A requiem for a restaurant: Dish Osteria
The news was jarring. And the subsequent gathering was, in every sense of the word, a wake. We met at Jack’s on a rainy late-March Sunday afternoon because damned if that isn’t the kind of dive where you should go to absorb and numb away bad news. There were tears and beers, hugging, laughing, singing and crying behind that neon-lit glass block entrance. And, a lot of brown liquor. Someone asked if we’d lost a family member.
We looked at each other for a minute and nodded yes.
• I first passed through the door at 128 S. 17th St. in 1996. I was 19 years old and home from college, but wielding a fake ID that said I was a 23year-old from Portland, Maine.
The place was called McCann’s, and it had a storied history. But it was nearing its own last call, and my friends and I could go there and order Iron City bottles with no hassle and watch Penguins playoff games on the massive old rear projection big screen in the back room. We called it “Moe’s Tavern” after the bar in “The Simpsons.”
Four years later, I actually was 23 and home from college for good. I’d read about a new spot in McCann’s: Dish Osteria.
This South Side corner dive became a gorgeous room with a cherry-stained backlit bar with a copper counter. It was dark and sleek with candles and eclectic music. Owned by a young couple — he was from Sicily, she went to West Allegheny — who’d met while working in restaurants in Manhattan, it was cool. The people were beautiful. I ordered a martini. I was intimidated.
For years it was a place to impress dates or for special dinners with family as Dish developed a menu of Italian food nonpareil in the city — sophisticated in execution, but pure simplicity in design.
Gnocchi like angels’ pillows. Membrane-thin Carpaccio. Grilled octopus. Spaghetti with fresh shellfish, oil and red pepper flakes. Rigatoni in a cream sauce dubbed “crack” for its addictive quality. This was Sicilian soul food.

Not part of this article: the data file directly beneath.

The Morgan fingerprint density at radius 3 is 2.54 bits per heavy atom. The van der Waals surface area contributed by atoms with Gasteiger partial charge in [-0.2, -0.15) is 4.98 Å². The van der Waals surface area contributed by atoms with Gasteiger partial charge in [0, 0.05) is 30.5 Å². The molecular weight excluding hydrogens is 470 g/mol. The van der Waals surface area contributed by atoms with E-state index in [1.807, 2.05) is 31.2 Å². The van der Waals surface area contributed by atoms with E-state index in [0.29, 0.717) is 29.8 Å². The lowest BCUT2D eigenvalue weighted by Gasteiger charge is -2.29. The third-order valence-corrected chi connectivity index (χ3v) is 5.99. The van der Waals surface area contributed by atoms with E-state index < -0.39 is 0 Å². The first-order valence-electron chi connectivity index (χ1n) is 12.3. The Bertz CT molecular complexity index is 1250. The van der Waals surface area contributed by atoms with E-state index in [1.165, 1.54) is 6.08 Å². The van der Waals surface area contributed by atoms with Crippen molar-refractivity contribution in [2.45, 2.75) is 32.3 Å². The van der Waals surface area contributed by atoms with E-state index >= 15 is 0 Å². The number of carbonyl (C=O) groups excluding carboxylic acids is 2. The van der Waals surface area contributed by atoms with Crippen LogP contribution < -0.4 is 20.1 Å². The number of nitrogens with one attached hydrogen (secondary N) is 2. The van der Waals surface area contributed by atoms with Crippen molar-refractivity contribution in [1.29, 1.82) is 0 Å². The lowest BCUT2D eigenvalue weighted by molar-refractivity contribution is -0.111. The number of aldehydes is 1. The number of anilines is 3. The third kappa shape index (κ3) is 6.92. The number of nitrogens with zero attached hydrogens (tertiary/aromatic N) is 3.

In a 2016 interview with NPR, New York Times dining critic Pete Wells lamented modern dining:
“Everybody used to say going to restaurants ... is like theater, there’s stage sets, there’s drama, there’s play acting and you watch the show. And now, boy, everything’s just become so serious. And you sit at the counter and the chef comes out and tells you what he did to the Brussels sprouts leaves and no, there’s not a lot of dancing.”
That was never the case at Dish Osteria, with the genuine warmth that Cindy and Michele Savoia exuded as the heart and soul of the place, and Michele’s brother, Andrea, as the basso jester.
• There is much discussion about the disappearance of the “third place” in American life. After work and home, where do we go? Church? The gym? Coffee shops? Sure. But for some of us, it’s a bar. Not for the buzz. For the company.
As I got older and more friends got married and started families, I needed a third place. And I found it at that same spot I’d walked into — basically on a dare — in my late-teens.
Dish had become a place where you’d be as likely to find yourself eating or drinking next to Ike Taylor or Max Talbot (both of whom lived nearby) or a movie star in town filming as you would the undertakers from the funeral home down the street (old McCann’s regulars, no less). But mostly it was my South Side neighbors. People I’d see on the street but didn’t really know. And we became friends.
Another Times writer — and bartender — Rosie Schaap, wrote:
“Stick around any bar long enough ... and you will inevitably come to love at least some of the people who drink there. … I’ve long cherished bars as sites of real community, where nearly the whole of an adult’s life cycle can be enacted and observed. I’ve watched customers and fellow regulars fall in love and get married.”
I managed to one-up that. I married the bartender.
I met her shortly before she started to work there. But on the very first night we met, RaeLynn and I went to Dish for drinks. I’m pretty sure I fell in love over a round of Old Fashioneds when she did a flawless Betty Draper impression. When we married seven years later, dozens of our Dish friends celebrated with us.
• The Savoias informed their staff on that Sunday afternoon four weeks ago that Dish would close — today. And so we mourned together at Jack’s.
They need a break. They’ve earned it. Their son is growing up and they want to spend time with him. They are going out on top, like Jerome Bettis retiring after Super Bowl XL.
The past few weeks has brought an enormous outpouring of affection. Former bartenders now in Nashville and Brooklyn made a specific trip back for a last nip and a nosh, as did ex-regulars from Texas and New Jersey. My wife has practically fallen through the door of our home from physical and emotional exhaustion after her late shifts.
In past years, the Penn Monroe, Lava Lounge and Chiodo’s were beloved places patrons wanted to come back to for one last drink, to celebrate the third place that became a part of the stitching of their lives. Accidental communities formed by chance.
Mine was Dish. I brought old friends and made new ones. Spent wonderful time with my family, and quite literally created a new one.
After a dinner or a night on the northern side of that beautiful copper bar, the bottom of the register receipt has a simple Italian phrase for the customer, but now rings appropriate to the owners and the place.
Grazie e arriverderci. Thank you and goodbye. For now, anyway.